Why you need to notify tenants when the Freehold Owner changes

If the freehold reversion to a commercial property is sold, what are the implications on the new owner if the tenant has not been informed of the change of ownership?

There is no statutory obligation to inform the tenants of a change in landlord in connection with commercial property.  The obligation to inform tenants usually arises out of the terms of the contract between the seller and the buyer.  The contract often provides for the provision and sending of rent authority letters by the seller to the tenants following completion of the sale.

Generally, until a tenant has received notice that the former landlord is no longer entitled to receive the rents and profits under the lease, any claim, notice, request, demand or other instrument which the tenant serves on the former landlord will be deemed served on the new landlord.  Therefore, although there is no obligation to inform the tenants of a commercial property that the reversion has changed hands, the new landlord will want to ensure that this is done so that the tenant is obliged to serve any notices etc. on the new landlord going forward.   As the rent authority letter will then constitute a notice under the Landlord and Tenant Act 1927, it should be served in accordance with section 23(1) of the Act.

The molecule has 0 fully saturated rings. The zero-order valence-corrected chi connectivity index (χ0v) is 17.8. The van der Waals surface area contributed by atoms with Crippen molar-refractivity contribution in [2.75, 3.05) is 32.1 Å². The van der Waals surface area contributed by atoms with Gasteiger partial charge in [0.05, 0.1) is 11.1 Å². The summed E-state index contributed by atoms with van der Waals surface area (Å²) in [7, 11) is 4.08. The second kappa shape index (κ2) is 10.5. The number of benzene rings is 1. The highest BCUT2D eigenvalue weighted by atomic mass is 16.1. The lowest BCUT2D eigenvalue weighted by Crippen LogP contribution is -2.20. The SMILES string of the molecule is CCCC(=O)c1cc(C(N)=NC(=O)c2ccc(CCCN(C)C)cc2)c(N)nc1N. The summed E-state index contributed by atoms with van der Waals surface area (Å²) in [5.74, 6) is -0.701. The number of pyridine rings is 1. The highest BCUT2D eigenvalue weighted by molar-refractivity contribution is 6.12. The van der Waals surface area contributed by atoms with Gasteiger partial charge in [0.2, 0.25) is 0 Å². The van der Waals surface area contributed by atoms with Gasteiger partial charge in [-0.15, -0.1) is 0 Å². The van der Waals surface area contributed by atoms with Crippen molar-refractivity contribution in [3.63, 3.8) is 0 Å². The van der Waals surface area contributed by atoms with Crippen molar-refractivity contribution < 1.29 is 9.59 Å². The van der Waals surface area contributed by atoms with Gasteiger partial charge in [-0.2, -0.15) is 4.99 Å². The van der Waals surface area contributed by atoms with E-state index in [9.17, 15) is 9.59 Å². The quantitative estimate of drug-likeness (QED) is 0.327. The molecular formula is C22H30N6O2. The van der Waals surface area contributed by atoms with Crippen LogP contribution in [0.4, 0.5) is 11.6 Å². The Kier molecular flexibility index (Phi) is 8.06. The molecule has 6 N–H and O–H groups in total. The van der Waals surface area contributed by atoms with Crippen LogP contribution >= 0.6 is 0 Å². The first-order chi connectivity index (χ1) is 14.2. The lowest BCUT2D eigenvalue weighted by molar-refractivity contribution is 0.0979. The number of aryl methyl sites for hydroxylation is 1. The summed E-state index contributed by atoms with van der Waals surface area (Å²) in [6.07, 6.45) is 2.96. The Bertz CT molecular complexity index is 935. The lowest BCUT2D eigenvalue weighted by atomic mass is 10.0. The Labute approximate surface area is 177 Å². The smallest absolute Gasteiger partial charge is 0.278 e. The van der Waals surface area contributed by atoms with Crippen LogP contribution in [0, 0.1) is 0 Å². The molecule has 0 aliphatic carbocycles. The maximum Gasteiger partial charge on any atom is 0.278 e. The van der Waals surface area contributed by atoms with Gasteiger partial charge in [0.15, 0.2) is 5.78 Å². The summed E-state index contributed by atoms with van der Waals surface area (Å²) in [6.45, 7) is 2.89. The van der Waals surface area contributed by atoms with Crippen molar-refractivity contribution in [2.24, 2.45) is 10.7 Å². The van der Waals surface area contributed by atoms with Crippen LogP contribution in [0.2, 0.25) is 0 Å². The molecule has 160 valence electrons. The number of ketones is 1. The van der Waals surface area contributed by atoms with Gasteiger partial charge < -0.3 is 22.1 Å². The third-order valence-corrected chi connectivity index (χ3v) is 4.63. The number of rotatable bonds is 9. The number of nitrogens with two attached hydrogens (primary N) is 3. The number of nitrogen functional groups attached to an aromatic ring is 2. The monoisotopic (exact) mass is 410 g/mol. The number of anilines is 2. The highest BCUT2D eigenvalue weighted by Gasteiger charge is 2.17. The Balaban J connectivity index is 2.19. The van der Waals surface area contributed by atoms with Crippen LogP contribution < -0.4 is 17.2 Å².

Posted on 9 January, 2019 by Ortolan

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